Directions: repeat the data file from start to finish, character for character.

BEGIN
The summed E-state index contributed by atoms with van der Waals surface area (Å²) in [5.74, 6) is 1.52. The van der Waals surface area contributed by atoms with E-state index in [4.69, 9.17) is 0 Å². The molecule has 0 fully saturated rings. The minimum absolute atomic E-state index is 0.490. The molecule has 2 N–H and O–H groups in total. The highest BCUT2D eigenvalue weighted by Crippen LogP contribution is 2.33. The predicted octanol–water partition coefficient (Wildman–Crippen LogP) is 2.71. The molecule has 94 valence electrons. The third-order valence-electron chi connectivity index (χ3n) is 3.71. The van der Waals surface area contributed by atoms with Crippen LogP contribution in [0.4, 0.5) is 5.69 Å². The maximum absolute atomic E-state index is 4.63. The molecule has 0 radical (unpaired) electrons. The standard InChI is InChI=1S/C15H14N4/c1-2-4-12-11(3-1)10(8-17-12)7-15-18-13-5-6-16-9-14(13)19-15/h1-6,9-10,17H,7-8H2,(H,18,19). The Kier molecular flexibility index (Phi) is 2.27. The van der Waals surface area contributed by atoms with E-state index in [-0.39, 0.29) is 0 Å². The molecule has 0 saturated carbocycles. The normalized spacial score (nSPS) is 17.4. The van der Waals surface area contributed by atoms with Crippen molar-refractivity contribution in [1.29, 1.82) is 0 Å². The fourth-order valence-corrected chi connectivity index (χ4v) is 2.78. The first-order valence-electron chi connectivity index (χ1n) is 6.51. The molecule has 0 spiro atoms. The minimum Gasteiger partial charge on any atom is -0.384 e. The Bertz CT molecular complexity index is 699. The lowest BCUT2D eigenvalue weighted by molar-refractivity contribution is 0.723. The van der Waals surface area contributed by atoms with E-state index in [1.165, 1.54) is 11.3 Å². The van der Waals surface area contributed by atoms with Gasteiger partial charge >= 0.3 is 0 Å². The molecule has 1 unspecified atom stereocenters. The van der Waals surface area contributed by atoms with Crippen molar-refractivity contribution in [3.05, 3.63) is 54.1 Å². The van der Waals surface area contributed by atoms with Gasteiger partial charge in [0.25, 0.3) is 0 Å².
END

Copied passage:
The summed E-state index contributed by atoms with van der Waals surface area (Å²) in [5.74, 6) is 1.52. The van der Waals surface area contributed by atoms with E-state index in [4.69, 9.17) is 0 Å². The molecule has 0 fully saturated rings. The minimum absolute atomic E-state index is 0.490. The molecule has 2 N–H and O–H groups in total. The highest BCUT2D eigenvalue weighted by Crippen LogP contribution is 2.33. The predicted octanol–water partition coefficient (Wildman–Crippen LogP) is 2.71. The molecule has 94 valence electrons. The third-order valence-electron chi connectivity index (χ3n) is 3.71. The van der Waals surface area contributed by atoms with Crippen LogP contribution in [0.4, 0.5) is 5.69 Å². The maximum absolute atomic E-state index is 4.63. The molecule has 0 radical (unpaired) electrons. The standard InChI is InChI=1S/C15H14N4/c1-2-4-12-11(3-1)10(8-17-12)7-15-18-13-5-6-16-9-14(13)19-15/h1-6,9-10,17H,7-8H2,(H,18,19). The Kier molecular flexibility index (Phi) is 2.27. The van der Waals surface area contributed by atoms with E-state index in [-0.39, 0.29) is 0 Å². The molecule has 0 saturated carbocycles. The normalized spacial score (nSPS) is 17.4. The van der Waals surface area contributed by atoms with Crippen molar-refractivity contribution in [1.29, 1.82) is 0 Å². The fourth-order valence-corrected chi connectivity index (χ4v) is 2.78. The first-order valence-electron chi connectivity index (χ1n) is 6.51. The molecule has 0 spiro atoms. The minimum Gasteiger partial charge on any atom is -0.384 e. The Bertz CT molecular complexity index is 699. The lowest BCUT2D eigenvalue weighted by molar-refractivity contribution is 0.723. The van der Waals surface area contributed by atoms with E-state index in [1.165, 1.54) is 11.3 Å². The van der Waals surface area contributed by atoms with Gasteiger partial charge >= 0.3 is 0 Å². The molecule has 1 unspecified atom stereocenters. The van der Waals surface area contributed by atoms with Crippen molar-refractivity contribution in [3.05, 3.63) is 54.1 Å². The van der Waals surface area contributed by atoms with Gasteiger partial charge in [0.25, 0.3) is 0 Å².